Sharni Cutajar, 4/5/2016
In the lead up to an election, most people will agree politics is an unpredictable job to be in. However, I think it’s safe to say it was Malcolm Turnbull who caught us all by surprise in March by recalling Parliament to debate the reintroduction of the ABCC and has left a lot of West Perth inner circles feeling a little nervous. So what’s with all the acronyms and why does Malcolm Turnbull want us to return to the polling booths on July 2?
The Office of the Australian Building Construction Commissioner (ABCC) was a construction industry watchdog established in 2005 to “monitor and promote appropriate standards of conduct throughout the building and construction industry” (ABC) and to quash union corruption and boost production in the construction industry. In 2004, the number of days lost to industrial disputes per 1000 workers annually was 224 and after the introduction of the ABCC this number dropped to 24 in 2006. In 2012, the Gillard government replaced the ABCC with the Fair Work Building and Construction (FWBC ) agency and since then the number of working days lost has again risen and consequently production has been affected. It is the bureaucracy and union system that strip away the right to work and costs the construction industry productivity. At the time, John Lloyd, Director of the Institute of Public Affairs’ Work Reform and Productivity Unit said “this move will prove harmful for the building and construction industry, and the Australian economy” (IPA).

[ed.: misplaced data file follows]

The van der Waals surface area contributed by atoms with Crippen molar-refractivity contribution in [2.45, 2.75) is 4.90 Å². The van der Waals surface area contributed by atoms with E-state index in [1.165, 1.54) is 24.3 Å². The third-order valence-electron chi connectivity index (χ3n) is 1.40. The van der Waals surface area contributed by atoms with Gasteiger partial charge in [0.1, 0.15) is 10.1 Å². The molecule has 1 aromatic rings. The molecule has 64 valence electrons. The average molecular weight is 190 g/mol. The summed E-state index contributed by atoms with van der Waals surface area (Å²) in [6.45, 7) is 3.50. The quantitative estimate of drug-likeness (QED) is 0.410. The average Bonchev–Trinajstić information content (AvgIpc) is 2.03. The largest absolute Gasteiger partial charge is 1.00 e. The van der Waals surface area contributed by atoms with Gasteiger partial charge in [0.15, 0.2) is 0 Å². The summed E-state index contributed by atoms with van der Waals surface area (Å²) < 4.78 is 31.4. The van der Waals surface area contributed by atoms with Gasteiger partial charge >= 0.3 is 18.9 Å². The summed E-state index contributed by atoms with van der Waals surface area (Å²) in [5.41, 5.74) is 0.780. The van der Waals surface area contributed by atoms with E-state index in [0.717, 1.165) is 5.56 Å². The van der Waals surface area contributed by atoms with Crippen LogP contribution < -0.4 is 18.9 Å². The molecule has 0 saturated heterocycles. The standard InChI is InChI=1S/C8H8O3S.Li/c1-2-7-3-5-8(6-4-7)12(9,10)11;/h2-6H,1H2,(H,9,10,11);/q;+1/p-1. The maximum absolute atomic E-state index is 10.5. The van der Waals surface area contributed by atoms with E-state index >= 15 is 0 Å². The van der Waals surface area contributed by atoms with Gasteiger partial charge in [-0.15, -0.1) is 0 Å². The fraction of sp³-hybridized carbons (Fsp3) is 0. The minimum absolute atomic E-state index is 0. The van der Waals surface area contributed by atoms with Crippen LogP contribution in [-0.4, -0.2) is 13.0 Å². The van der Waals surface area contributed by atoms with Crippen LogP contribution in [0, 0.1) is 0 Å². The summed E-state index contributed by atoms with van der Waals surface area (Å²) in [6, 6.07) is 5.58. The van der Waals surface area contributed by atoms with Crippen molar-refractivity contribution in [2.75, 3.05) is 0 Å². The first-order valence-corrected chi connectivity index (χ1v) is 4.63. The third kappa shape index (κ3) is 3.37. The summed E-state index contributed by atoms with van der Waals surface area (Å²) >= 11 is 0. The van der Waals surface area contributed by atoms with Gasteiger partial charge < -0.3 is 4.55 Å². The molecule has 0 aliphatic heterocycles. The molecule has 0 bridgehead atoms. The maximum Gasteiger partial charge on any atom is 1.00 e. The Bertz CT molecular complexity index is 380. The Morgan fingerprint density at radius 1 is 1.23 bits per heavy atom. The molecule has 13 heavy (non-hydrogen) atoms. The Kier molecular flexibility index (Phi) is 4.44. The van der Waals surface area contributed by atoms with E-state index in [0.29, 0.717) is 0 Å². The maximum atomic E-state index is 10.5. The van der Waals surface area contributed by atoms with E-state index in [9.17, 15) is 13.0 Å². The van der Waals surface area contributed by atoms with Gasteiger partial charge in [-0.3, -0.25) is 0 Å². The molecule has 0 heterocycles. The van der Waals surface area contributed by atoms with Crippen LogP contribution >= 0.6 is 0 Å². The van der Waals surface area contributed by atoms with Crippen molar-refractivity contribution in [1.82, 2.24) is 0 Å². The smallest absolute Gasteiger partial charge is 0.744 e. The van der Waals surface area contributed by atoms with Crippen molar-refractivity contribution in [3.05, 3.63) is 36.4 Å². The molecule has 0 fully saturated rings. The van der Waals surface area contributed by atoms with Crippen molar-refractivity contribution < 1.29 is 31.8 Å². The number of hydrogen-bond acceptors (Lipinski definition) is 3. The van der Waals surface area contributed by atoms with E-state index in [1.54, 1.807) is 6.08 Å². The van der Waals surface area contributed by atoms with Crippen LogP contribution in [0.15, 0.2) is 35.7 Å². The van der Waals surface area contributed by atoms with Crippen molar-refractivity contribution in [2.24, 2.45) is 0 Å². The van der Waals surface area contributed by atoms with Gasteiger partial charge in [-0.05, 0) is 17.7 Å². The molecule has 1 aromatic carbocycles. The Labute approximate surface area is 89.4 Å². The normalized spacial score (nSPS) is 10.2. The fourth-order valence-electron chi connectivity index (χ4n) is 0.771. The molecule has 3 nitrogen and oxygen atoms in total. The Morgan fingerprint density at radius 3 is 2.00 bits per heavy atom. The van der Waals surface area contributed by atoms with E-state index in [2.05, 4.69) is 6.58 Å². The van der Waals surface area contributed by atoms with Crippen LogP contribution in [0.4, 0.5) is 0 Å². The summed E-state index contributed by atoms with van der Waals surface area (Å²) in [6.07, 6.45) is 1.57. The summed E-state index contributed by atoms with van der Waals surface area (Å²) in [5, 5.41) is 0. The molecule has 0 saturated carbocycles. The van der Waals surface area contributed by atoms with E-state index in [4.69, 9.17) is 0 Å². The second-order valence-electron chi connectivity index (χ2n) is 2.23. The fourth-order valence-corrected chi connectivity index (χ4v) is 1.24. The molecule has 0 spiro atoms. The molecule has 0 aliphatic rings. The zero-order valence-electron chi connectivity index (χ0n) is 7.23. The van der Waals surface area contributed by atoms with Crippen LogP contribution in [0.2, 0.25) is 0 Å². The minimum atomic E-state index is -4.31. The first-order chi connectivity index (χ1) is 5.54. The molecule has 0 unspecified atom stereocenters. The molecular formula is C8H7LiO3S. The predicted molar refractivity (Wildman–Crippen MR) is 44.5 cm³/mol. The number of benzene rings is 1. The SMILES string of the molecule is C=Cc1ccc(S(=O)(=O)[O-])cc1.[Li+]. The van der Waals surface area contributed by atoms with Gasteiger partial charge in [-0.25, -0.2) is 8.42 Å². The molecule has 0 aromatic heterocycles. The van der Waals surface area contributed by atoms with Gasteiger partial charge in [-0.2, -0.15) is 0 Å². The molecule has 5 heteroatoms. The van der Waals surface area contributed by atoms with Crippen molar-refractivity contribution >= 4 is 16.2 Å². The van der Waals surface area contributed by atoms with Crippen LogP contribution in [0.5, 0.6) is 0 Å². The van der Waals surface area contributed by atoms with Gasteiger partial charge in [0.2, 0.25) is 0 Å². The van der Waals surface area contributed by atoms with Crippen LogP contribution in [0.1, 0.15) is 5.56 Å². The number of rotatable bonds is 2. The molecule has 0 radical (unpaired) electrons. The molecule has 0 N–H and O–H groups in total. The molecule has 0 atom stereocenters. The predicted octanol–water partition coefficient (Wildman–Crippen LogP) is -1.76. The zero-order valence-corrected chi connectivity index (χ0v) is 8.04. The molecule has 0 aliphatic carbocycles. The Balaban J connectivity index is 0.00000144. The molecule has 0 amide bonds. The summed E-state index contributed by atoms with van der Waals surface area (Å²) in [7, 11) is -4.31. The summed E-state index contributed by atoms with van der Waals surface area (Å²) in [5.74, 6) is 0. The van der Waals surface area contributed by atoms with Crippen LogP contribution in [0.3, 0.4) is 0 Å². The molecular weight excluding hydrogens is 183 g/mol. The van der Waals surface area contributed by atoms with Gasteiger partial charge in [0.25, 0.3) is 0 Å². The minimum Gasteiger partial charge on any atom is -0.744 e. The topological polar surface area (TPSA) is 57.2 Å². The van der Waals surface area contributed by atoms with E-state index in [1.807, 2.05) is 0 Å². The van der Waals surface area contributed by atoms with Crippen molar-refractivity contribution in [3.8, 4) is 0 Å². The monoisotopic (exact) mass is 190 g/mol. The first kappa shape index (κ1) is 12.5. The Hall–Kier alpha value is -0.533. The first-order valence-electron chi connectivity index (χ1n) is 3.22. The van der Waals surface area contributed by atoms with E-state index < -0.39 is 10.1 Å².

In 2013, the Abbott Government sought to re-introduce the ABCC through the Building and Construction Industry (Improving Productivity) Bill 2013, however the bill was struck down by the Senate on August 17th 2015. In the second reading speech given by Christpher Pyne of the Building and Construction Industry (Improving Productivity) Bill 2013 [No.2], the bill sought to:
“re-establish the Australian Building and Construction Commission to ensure the rule of law is enforced in the building and construction industry. The Australian Building and Construction Commission will be led by its commissioner, who will have the critical task of monitoring, promoting and enforcing appropriate standards of conduct by building industry participants and referring matters to other relevant agencies and bodies as required.”
For a bill that seeks to end the lawlessness and corruption that costs the Australian economy billions and ensure greater productivity and competition, the ABCC Bill has been met with great hostility within the Labor camp and the Construction, Forestry, Mining and Energy Union (CFMEU) at a number of turns. So why the controversy?